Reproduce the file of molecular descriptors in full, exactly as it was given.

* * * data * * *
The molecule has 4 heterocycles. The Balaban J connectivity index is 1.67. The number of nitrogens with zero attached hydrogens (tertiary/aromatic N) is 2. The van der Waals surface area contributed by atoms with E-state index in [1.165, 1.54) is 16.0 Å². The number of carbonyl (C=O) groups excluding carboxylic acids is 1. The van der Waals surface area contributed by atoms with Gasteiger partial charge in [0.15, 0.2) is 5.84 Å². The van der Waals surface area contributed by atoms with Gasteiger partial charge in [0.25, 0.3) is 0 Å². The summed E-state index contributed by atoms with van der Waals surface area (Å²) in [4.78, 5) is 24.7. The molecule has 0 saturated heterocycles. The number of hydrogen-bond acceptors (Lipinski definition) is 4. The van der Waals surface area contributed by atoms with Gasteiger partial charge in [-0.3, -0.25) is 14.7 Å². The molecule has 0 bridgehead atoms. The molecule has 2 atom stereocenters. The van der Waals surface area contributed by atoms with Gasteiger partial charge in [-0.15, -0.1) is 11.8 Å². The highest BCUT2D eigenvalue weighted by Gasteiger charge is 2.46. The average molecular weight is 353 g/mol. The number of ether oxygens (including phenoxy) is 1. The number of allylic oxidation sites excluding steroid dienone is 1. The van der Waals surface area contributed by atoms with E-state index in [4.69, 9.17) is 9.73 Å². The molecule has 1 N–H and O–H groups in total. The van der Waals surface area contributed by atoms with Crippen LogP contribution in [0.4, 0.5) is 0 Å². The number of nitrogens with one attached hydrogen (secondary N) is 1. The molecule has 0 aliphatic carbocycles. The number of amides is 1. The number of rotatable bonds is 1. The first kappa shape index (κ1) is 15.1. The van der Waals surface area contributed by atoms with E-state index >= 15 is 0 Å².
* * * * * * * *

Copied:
The molecule has 4 heterocycles. The Balaban J connectivity index is 1.67. The number of nitrogens with zero attached hydrogens (tertiary/aromatic N) is 2. The van der Waals surface area contributed by atoms with E-state index in [1.165, 1.54) is 16.0 Å². The number of carbonyl (C=O) groups excluding carboxylic acids is 1. The van der Waals surface area contributed by atoms with Gasteiger partial charge in [0.15, 0.2) is 5.84 Å². The van der Waals surface area contributed by atoms with Gasteiger partial charge in [0.25, 0.3) is 0 Å². The summed E-state index contributed by atoms with van der Waals surface area (Å²) in [4.78, 5) is 24.7. The molecule has 0 saturated heterocycles. The number of hydrogen-bond acceptors (Lipinski definition) is 4. The van der Waals surface area contributed by atoms with Gasteiger partial charge in [-0.3, -0.25) is 14.7 Å². The molecule has 0 bridgehead atoms. The molecule has 2 atom stereocenters. The van der Waals surface area contributed by atoms with Gasteiger partial charge in [-0.15, -0.1) is 11.8 Å². The highest BCUT2D eigenvalue weighted by Gasteiger charge is 2.46. The average molecular weight is 353 g/mol. The number of ether oxygens (including phenoxy) is 1. The number of allylic oxidation sites excluding steroid dienone is 1. The van der Waals surface area contributed by atoms with E-state index in [4.69, 9.17) is 9.73 Å². The molecule has 1 N–H and O–H groups in total. The van der Waals surface area contributed by atoms with Crippen LogP contribution in [0.4, 0.5) is 0 Å². The number of nitrogens with one attached hydrogen (secondary N) is 1. The molecule has 0 aliphatic carbocycles. The number of amides is 1. The number of rotatable bonds is 1. The first kappa shape index (κ1) is 15.1. The van der Waals surface area contributed by atoms with E-state index >= 15 is 0 Å².